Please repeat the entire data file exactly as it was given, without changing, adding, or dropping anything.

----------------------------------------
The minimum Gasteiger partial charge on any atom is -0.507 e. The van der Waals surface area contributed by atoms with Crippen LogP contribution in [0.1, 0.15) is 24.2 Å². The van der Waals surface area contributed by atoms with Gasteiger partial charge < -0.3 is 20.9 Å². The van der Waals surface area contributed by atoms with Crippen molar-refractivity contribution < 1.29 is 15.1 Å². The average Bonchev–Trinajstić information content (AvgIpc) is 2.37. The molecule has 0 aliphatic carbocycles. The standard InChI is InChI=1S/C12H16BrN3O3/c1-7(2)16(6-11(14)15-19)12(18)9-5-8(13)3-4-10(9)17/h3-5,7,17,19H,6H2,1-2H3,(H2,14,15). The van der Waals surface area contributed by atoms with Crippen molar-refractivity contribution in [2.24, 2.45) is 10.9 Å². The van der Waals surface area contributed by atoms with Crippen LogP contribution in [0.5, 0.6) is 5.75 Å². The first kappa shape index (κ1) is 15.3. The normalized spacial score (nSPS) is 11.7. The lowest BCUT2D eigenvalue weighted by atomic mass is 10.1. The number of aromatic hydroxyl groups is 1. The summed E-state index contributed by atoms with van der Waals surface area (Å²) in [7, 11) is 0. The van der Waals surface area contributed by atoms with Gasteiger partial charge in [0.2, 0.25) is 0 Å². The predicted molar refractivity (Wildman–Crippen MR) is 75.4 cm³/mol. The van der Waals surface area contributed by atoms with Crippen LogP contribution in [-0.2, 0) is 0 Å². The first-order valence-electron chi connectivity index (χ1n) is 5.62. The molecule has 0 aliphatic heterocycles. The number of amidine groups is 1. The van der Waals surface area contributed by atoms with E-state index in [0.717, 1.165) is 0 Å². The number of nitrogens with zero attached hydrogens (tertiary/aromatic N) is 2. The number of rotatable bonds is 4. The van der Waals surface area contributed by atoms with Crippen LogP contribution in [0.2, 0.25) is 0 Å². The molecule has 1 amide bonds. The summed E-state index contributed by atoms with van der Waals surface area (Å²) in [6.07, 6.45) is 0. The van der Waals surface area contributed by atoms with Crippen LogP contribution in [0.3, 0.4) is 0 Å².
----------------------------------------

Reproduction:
The minimum Gasteiger partial charge on any atom is -0.507 e. The van der Waals surface area contributed by atoms with Crippen LogP contribution in [0.1, 0.15) is 24.2 Å². The van der Waals surface area contributed by atoms with Gasteiger partial charge < -0.3 is 20.9 Å². The van der Waals surface area contributed by atoms with Crippen molar-refractivity contribution < 1.29 is 15.1 Å². The average Bonchev–Trinajstić information content (AvgIpc) is 2.37. The molecule has 0 aliphatic carbocycles. The standard InChI is InChI=1S/C12H16BrN3O3/c1-7(2)16(6-11(14)15-19)12(18)9-5-8(13)3-4-10(9)17/h3-5,7,17,19H,6H2,1-2H3,(H2,14,15). The van der Waals surface area contributed by atoms with Crippen molar-refractivity contribution in [2.24, 2.45) is 10.9 Å². The van der Waals surface area contributed by atoms with Crippen LogP contribution in [0.5, 0.6) is 5.75 Å². The first kappa shape index (κ1) is 15.3. The normalized spacial score (nSPS) is 11.7. The lowest BCUT2D eigenvalue weighted by atomic mass is 10.1. The number of aromatic hydroxyl groups is 1. The summed E-state index contributed by atoms with van der Waals surface area (Å²) in [7, 11) is 0. The van der Waals surface area contributed by atoms with Gasteiger partial charge in [0.2, 0.25) is 0 Å². The predicted molar refractivity (Wildman–Crippen MR) is 75.4 cm³/mol. The van der Waals surface area contributed by atoms with Crippen LogP contribution in [-0.2, 0) is 0 Å². The first-order valence-electron chi connectivity index (χ1n) is 5.62. The molecule has 0 aliphatic heterocycles. The number of amidine groups is 1. The van der Waals surface area contributed by atoms with E-state index in [0.717, 1.165) is 0 Å². The number of nitrogens with zero attached hydrogens (tertiary/aromatic N) is 2. The number of rotatable bonds is 4. The van der Waals surface area contributed by atoms with Crippen LogP contribution in [0.2, 0.25) is 0 Å². The molecule has 1 amide bonds. The summed E-state index contributed by atoms with van der Waals surface area (Å²) in [6.07, 6.45) is 0. The van der Waals surface area contributed by atoms with Crippen LogP contribution in [0.3, 0.4) is 0 Å².